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to want to meet my father after 30 years??

(5 Posts)
BigMomma3 Wed 07-Oct-09 23:24:09

Slightly long - bear with me please grin.

Am afraid my mum will find out and will be upset.

In brief, they divorced when I was 6 and my mother immediately remarried and had 2 further children with my stepdad (pretty sure they got together before she divorced my real dad). I have had no contact with my real dad since I was 7 (apart from a brief phonecall 4 years ago but I was too chicken to take it any further).

He was apparently a violent alcoholic who beat my mother up (I have some hazy memories of this) and my mother refused to let him see us kids after she remarried (I am aware that he tried several times to get access). My mother will not tell me anything of what went on between them but I do also have memories of him and me together and they are good ones (he never touched us kids but that does not excuse him of what he did to my mother).

Anyway after what seems like a lifetime of suffering depression and anxiety, I recently finally got my arse in gear and started getting some help (started taking Prozac and undergoing CBT)and some things have come to light that makes me think he maybe was not such a bad person after all (he was only 19 when he married my mum and she already had 2 kids and then 2 with him).

In fact a lot of my problems boil down to my rather traumatic childhood and me being constantly told that I was evil, mental, stupid and wierd and being blamed for everything and I have finally admitted to myself that as much as I adore my mother, she was a pretty crap parent in the emotional sense but I still feel that I would be betraying her and my stepdad if I met my real father!!

I don't know why really but recently I have a need to lay my ghosts to rest so to speak so should I?? If I did it would probably be just to see what he was like as I could not involve myself with him as then my DCs may find out and mention something to my mum and they would be confused as they already have a grandad!!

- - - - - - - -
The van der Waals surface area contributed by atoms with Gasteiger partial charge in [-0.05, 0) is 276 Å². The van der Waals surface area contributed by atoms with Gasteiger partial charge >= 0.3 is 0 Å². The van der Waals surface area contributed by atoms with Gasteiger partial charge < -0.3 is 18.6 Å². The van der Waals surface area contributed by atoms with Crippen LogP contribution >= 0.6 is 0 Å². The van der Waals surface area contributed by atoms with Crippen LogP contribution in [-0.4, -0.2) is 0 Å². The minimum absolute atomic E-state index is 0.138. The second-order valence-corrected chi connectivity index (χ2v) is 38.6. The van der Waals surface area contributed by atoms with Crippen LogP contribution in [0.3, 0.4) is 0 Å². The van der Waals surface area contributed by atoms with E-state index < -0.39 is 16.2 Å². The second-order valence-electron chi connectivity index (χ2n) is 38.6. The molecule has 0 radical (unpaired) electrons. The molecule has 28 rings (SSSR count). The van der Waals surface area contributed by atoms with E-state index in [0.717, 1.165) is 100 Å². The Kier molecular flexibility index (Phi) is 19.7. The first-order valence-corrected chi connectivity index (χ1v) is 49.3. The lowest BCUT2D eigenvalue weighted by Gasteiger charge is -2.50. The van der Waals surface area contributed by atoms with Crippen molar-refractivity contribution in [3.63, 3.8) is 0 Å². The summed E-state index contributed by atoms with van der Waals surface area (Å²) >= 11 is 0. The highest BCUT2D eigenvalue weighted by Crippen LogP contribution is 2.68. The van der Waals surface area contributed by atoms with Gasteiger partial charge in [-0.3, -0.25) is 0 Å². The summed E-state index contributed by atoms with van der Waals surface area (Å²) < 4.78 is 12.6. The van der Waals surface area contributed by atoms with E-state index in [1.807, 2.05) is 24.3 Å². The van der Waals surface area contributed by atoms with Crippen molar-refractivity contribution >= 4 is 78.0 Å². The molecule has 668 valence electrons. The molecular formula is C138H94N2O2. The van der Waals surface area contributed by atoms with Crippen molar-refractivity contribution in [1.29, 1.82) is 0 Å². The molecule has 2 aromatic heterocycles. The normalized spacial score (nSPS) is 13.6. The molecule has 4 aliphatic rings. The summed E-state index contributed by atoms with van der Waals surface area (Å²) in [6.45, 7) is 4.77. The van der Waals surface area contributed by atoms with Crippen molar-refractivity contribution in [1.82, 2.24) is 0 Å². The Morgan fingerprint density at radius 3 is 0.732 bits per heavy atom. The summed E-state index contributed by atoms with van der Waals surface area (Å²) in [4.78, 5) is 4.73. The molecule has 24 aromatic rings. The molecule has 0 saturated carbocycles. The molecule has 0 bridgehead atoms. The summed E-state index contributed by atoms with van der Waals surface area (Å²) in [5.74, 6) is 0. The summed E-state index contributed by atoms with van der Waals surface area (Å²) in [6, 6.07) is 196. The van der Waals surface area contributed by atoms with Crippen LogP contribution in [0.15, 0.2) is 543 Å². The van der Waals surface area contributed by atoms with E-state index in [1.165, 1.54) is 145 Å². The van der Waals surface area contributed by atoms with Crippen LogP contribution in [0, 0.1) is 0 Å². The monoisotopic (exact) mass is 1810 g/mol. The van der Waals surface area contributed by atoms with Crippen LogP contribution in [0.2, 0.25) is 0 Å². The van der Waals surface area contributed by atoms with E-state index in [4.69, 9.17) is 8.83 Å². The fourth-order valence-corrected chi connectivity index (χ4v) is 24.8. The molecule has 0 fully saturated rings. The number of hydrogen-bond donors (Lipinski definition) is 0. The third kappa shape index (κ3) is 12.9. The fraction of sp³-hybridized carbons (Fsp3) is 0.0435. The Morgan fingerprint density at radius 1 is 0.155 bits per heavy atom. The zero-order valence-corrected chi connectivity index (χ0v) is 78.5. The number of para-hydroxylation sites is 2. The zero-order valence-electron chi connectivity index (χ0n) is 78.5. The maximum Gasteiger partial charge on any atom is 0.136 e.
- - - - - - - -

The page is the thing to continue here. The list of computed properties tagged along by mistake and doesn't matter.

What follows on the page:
jasper Wed 07-Oct-09 23:35:02

You want to see your biological dad.
That is all that matters.

You sound like a lovely caring person to care so much about your mum's feelings despite her telling you terrible things when you were growing up.

I know it is not the same thing but a close friend recently traced her bio mum and was worried her mum (who adopted her as a baby) would be upset at them meeting.

She met her bio mum, just once, did not hit it off particularly well but it laid a ghost to rest and she felt able to move on.
Her mum never did find out.

Hope it works out for you

drlove8 Wed 07-Oct-09 23:41:54

oh bigmomma3 ive just read this post and tears are running down my face...sad
why should you feel like you'd be betraying people who have done damage to you?
where was their loyalty to you when you were called those horrible names....?
you are an adult , your mother has no right to dictate who you have( or have not) in your life .
well done on getting cbt does help.
think you should have a wee look at the stately homes

valhala Wed 07-Oct-09 23:44:46

Been in a similar situation, met my dad when I was an adult and regretted it in the long run when he let me down by acting in just the way he had when I was a child - not being violent, though I too was told this was an issue, but by getting his priorities wrong and really not having a clue what "family" really meant.

It took me many years to realise that he wasn't the man who I had convinced myself of, and that I never really knew him at all.

I'm not saying don't do it - you're not me, your dad is not mine - I AM saying if you do chose to meet him, go into it with your eyes wide open... don't make the mistake I did and have a hero in your sights.

Good luck.

JemL Thu 08-Oct-09 10:59:47

I've only met my dad once, when I was 7 - we don't really talk about him, so I don't know much about why I never saw him, what his relationship with my mum was like etc - I am curious about him, but would be very reluctant to make contact - you say in your post abour laying ghosts to rest, and feel it might give you some sort of closure on what has obviously been a very difficult and traumatic early life - however you would not be able to control his behaviour once contact was made, and so it might not be as straightforward as making contact, having a conversation, and leaving it at that - you don't know what his reaction or expectations might be, and it may be much more complicated and difficult than you want or need.

It is such a difficult decision, I wish you lots of luck x

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